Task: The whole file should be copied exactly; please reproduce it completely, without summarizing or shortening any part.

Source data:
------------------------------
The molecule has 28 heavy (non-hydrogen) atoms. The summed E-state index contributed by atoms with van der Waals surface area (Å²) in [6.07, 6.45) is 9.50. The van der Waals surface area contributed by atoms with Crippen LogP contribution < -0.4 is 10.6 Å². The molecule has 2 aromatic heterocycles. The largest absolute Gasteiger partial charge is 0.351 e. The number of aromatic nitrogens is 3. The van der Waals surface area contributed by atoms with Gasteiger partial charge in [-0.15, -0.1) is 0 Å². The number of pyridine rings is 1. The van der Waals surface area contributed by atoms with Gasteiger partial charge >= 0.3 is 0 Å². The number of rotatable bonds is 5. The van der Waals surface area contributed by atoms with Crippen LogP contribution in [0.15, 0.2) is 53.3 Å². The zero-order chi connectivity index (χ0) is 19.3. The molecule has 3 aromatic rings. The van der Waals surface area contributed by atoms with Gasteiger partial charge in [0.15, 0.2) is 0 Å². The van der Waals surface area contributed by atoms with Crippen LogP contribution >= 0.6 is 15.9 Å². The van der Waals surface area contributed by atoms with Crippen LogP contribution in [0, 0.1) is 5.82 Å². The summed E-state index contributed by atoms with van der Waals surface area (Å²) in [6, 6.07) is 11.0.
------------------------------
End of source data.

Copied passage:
The molecule has 28 heavy (non-hydrogen) atoms. The summed E-state index contributed by atoms with van der Waals surface area (Å²) in [6.07, 6.45) is 9.50. The van der Waals surface area contributed by atoms with Crippen LogP contribution < -0.4 is 10.6 Å². The molecule has 2 aromatic heterocycles. The largest absolute Gasteiger partial charge is 0.351 e. The number of aromatic nitrogens is 3. The van der Waals surface area contributed by atoms with Gasteiger partial charge in [-0.15, -0.1) is 0 Å². The number of pyridine rings is 1. The van der Waals surface area contributed by atoms with Gasteiger partial charge >= 0.3 is 0 Å². The number of rotatable bonds is 5. The van der Waals surface area contributed by atoms with Crippen LogP contribution in [0.15, 0.2) is 53.3 Å². The zero-order chi connectivity index (χ0) is 19.3. The molecule has 3 aromatic rings. The van der Waals surface area contributed by atoms with Gasteiger partial charge in [0.15, 0.2) is 0 Å². The van der Waals surface area contributed by atoms with Crippen LogP contribution >= 0.6 is 15.9 Å². The van der Waals surface area contributed by atoms with Crippen LogP contribution in [0, 0.1) is 5.82 Å². The summed E-state index contributed by atoms with van der Waals surface area (Å²) in [6, 6.07) is 11.0.